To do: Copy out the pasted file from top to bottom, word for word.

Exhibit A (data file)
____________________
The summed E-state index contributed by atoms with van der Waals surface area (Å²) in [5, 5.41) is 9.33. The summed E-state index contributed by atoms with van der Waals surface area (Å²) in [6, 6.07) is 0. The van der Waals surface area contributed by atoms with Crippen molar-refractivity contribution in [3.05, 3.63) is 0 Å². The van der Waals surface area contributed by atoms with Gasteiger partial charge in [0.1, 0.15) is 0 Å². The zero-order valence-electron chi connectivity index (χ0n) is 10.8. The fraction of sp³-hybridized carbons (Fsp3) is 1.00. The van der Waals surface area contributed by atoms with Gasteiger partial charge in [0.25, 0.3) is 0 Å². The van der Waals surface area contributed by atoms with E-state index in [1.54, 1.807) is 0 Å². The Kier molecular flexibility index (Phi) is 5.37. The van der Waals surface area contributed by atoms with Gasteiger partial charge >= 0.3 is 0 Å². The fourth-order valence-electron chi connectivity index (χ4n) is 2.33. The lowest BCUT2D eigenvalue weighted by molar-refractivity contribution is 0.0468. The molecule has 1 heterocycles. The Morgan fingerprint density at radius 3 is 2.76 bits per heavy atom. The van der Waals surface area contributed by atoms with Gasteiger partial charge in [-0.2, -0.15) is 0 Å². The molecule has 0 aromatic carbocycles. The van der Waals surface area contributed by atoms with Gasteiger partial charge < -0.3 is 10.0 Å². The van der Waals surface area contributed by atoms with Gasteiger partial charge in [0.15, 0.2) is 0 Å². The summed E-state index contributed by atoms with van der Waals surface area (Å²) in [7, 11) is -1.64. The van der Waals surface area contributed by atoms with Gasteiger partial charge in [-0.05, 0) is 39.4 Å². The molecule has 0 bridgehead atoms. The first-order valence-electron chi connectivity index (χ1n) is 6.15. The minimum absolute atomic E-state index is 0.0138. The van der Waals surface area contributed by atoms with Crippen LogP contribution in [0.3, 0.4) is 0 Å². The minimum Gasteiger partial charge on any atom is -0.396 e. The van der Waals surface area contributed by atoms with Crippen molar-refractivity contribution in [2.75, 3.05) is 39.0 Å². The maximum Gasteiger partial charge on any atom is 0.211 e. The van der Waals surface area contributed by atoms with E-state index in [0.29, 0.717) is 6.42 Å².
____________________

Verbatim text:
The summed E-state index contributed by atoms with van der Waals surface area (Å²) in [5, 5.41) is 9.33. The summed E-state index contributed by atoms with van der Waals surface area (Å²) in [6, 6.07) is 0. The van der Waals surface area contributed by atoms with Crippen molar-refractivity contribution in [3.05, 3.63) is 0 Å². The van der Waals surface area contributed by atoms with Gasteiger partial charge in [0.1, 0.15) is 0 Å². The zero-order valence-electron chi connectivity index (χ0n) is 10.8. The fraction of sp³-hybridized carbons (Fsp3) is 1.00. The van der Waals surface area contributed by atoms with Gasteiger partial charge in [0.25, 0.3) is 0 Å². The van der Waals surface area contributed by atoms with E-state index in [1.54, 1.807) is 0 Å². The Kier molecular flexibility index (Phi) is 5.37. The van der Waals surface area contributed by atoms with Gasteiger partial charge >= 0.3 is 0 Å². The fourth-order valence-electron chi connectivity index (χ4n) is 2.33. The lowest BCUT2D eigenvalue weighted by molar-refractivity contribution is 0.0468. The molecule has 1 heterocycles. The Morgan fingerprint density at radius 3 is 2.76 bits per heavy atom. The van der Waals surface area contributed by atoms with Gasteiger partial charge in [-0.2, -0.15) is 0 Å². The molecule has 0 aromatic carbocycles. The van der Waals surface area contributed by atoms with Gasteiger partial charge < -0.3 is 10.0 Å². The van der Waals surface area contributed by atoms with Gasteiger partial charge in [0.15, 0.2) is 0 Å². The summed E-state index contributed by atoms with van der Waals surface area (Å²) in [7, 11) is -1.64. The van der Waals surface area contributed by atoms with Gasteiger partial charge in [-0.05, 0) is 39.4 Å². The molecule has 0 bridgehead atoms. The first-order valence-electron chi connectivity index (χ1n) is 6.15. The minimum absolute atomic E-state index is 0.0138. The van der Waals surface area contributed by atoms with Crippen LogP contribution in [0.3, 0.4) is 0 Å². The minimum Gasteiger partial charge on any atom is -0.396 e. The van der Waals surface area contributed by atoms with Crippen molar-refractivity contribution in [2.75, 3.05) is 39.0 Å². The maximum Gasteiger partial charge on any atom is 0.211 e. The van der Waals surface area contributed by atoms with E-state index in [0.29, 0.717) is 6.42 Å².